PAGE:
Blyde River Canyon

Blyde River Canyon - Scenic Drive & Natural Wonder South Africa

The Blyde River Canyon, without room for doubt, is one of if not the biggest natural wonder in Africa. At a four and a half hour’s drive from Johannesburg, the Blyde River creates a deep gash in the countryside, which is 25 kilometres long and up to 800 meters wide.

There are many lookouts from which you will have a spectacular view of the canyon, the Blyde River and the surrounding mountains. The mountains are the foothills of the Drakens Mountains, a more than one thousand kilometres long mountain range with the highest mountains in South Africa.

One of the best panoramic vantage points is the “Three Rondavels”: Three hilltops that look like African round-huts, which are called rondavels. On nice days you can see the sparkling river deep down in the gorge and you will experience the breathtaking silence that hangs over the unique landscape.

The canyon and the surrounding environment are under strict wildlife protection. The Blyde River nature reserve has a surface of more than 26.000 square kilometres and is a paradise for hikers and nature enthusiasts.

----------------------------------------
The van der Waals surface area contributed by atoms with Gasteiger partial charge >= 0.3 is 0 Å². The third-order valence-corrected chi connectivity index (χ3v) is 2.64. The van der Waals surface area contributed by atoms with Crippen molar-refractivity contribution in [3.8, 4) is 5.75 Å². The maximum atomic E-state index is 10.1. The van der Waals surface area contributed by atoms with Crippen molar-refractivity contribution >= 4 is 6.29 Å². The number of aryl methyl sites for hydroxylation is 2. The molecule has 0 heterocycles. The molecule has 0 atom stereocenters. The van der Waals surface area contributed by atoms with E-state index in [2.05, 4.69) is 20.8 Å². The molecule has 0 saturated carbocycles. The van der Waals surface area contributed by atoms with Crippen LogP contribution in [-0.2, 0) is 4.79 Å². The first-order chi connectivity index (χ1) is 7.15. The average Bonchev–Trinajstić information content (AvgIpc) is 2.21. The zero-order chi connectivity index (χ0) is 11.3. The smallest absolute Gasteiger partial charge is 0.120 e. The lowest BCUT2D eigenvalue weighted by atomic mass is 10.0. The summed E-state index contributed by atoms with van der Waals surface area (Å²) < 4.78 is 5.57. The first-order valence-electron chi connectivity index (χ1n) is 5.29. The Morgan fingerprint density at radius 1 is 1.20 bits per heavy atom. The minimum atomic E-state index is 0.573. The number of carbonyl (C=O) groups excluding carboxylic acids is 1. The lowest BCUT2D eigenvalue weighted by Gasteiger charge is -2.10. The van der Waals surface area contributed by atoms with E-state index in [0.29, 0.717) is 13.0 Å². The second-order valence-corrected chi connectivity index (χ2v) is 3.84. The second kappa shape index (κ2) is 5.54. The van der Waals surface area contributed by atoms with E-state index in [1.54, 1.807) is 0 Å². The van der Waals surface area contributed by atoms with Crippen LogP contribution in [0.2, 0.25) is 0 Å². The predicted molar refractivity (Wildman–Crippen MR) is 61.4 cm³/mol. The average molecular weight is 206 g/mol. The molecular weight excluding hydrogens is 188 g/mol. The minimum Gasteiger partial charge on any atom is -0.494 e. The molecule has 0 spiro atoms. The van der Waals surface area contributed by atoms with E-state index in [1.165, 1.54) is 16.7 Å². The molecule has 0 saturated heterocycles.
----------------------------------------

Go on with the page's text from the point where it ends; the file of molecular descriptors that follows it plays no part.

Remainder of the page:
There are countless hiking-trails navigating the breathtaking nature around the canyon. The most popular hike is surely the Blyderiverspoort Hiking Trail which takes about five days and runs the length of the canyon.

The Blyde River Canyon marks the transition of the Highveld plateau, where Johannesburg is located, into the 800 meter deeper Lowveld, where you can find the Kruger National Park.

The plateau drops rapidly down to the Lowveld and offers many spectacular views, especially at the popular viewing-point “Gods Window”.

The roads have been designed to connect the natural attractions and scenic highlights and it is not without reason that they are called South Africa’s Panorama-Route.

The canyon begins at the juncture of the Treuer and the Blyde River, where the river created a fascinating natural wonder: The Bourke’s Luck Potholes. The holes were discovered by the gold seeker Tom Bourke in 1870 and are named after him.

The end of the canyon is the Blydepoort Dam. The Blyde River and the Ohrigstadt are dammed here. The dam is an ideal starting point for hikes into the canyon.

If you are driving to the Krueger Park, you should plan on spending two nights in the region. It will be worth it!

Nearby you will find the old gold-digging town "Pilgrim´s Rest" where you can not only visit the gold-mines but also spend some time gold fossicking yourself.

The region is also well-known for its countless spectacular waterfalls which are really worth a visit. The nice, little towns Hazyview, Sabie or White River are close to all of the attractions and to the Krueger Park and offer very nice accommodations. Talk to us and we will plan your personalised holiday of a lifetime.

read more » « show less